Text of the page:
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Home > Job Search StrategyIs your next job offer 'culturally fit' for you?

Is your next job offer ‘culturally fit’ for you?

Is your next job offer ‘culturally fit’ for you?

The best way to predict your term with any company won’t likely be your salary, benefits, or title — but it’s culture. Any role you step into, however, awesome it is on paper should be as suited to you as you are for the company.

Wondering how to gauge the cultural coherence, beyond a gut feeling? Stereotypes aside, every single company has a unique culture and it’s up to you to sniff it out before signing on.

Follow our cheat sheet to know whether or not you’ll be happy in your next professional home.

Find Out Why The Post Is Vacant
The first step is to make sure you find out why exactly the job is available. Get all the information from the recruiter or hiring manager, or watch out for clues from the other employees who interview you.

If you do sense (for a pre-existing role) that there was tension surrounding the person’s exit, pay attention to your instincts as to whether or not there are practical issues at play — an unreasonable boss or unrealistically heavy workload — that might cause unrest for you, too.

Ask Clever Questions
More often than not, candidates don’t ask questions during job interviews instead, rely on the interviewers to tell them what they need to know. Don’t lose your best opportunity to hear directly from your interviewer about the company culture. Critical questions like ‘what are the success factors here’, or ‘what kind of person isn’t a strong fit for this role’ can speak a lot about the office environment.

How Do They Assess Performance Management
You need to know how fair or demanding performance management is and how supervisors will be looking at your work before you accept the offer. What factors determine performance evaluations? How is negative feedback communicated? These are key factors that can determine your longevity in the organisation.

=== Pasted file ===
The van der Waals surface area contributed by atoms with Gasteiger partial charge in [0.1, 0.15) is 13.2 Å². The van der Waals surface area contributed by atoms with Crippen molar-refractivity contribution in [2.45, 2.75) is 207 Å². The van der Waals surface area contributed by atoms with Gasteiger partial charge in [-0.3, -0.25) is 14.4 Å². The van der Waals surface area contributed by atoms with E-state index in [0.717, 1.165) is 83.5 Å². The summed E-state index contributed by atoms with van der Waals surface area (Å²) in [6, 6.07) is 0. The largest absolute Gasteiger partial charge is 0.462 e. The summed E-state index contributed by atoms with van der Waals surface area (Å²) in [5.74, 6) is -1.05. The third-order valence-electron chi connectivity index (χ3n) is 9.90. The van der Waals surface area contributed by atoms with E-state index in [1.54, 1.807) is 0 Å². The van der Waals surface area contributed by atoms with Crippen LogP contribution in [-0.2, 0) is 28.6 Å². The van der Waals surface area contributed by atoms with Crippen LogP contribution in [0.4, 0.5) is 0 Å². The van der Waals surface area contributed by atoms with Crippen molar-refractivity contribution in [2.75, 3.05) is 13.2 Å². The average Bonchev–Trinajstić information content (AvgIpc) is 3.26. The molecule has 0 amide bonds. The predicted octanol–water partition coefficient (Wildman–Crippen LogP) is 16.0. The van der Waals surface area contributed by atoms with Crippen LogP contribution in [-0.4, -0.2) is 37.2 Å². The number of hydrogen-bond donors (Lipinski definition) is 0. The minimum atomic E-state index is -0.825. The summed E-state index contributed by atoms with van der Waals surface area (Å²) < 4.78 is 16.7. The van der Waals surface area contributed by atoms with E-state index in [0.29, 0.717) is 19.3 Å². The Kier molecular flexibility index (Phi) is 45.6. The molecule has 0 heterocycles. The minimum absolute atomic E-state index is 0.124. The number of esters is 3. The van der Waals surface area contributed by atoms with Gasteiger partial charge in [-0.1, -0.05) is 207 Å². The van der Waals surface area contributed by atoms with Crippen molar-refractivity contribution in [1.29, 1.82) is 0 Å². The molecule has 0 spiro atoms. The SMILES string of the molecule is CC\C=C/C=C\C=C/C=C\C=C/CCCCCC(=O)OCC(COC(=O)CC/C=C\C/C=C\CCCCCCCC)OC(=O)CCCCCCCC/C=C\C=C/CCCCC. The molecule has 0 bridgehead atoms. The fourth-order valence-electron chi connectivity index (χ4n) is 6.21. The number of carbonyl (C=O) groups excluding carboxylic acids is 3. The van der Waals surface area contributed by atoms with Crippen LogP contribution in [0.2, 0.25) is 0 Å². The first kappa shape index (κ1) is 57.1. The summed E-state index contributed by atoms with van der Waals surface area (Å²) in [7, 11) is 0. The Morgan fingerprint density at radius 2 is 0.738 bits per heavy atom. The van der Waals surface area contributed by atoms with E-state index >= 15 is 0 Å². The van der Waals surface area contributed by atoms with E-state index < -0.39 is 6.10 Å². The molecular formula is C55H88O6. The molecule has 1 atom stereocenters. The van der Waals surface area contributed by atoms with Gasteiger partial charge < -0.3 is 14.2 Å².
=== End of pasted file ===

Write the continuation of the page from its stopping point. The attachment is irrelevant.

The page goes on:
What About Employer Brand
If you’re curious to know what it may actually be like working for a potential employer, a great place to start looking is at its employer brand. What are current employees saying about the organisation on social channels? Does the website showcase company culture, diversity and inclusion initiatives, and commitment to corporate social responsibility?

How Are They Dealing with Office Politics
Conflicts are everywhere and that can actually be a good thing. Healthy conflict allows employees to share and resolve numerous viewpoints. Consistently avoiding conflicts may lead to resentment.
Just like an efficient manager will share real-time feedback, be it positive or constructive, the lack of two-way feedback may be a sign of conflict avoidance. Try and ask what they describe as “office politics” and how a decision is made in times of disagreements.

In fact, high-performing teams have a productive approach to disagreement and problem solving so that everyone feels heard.

No doubt, you have the traits of the perfect employee and can do good work anywhere, but if the attitudes and predispositions of the workplace feel like second nature, you’re more likely to hit the ground running and carve a niche!

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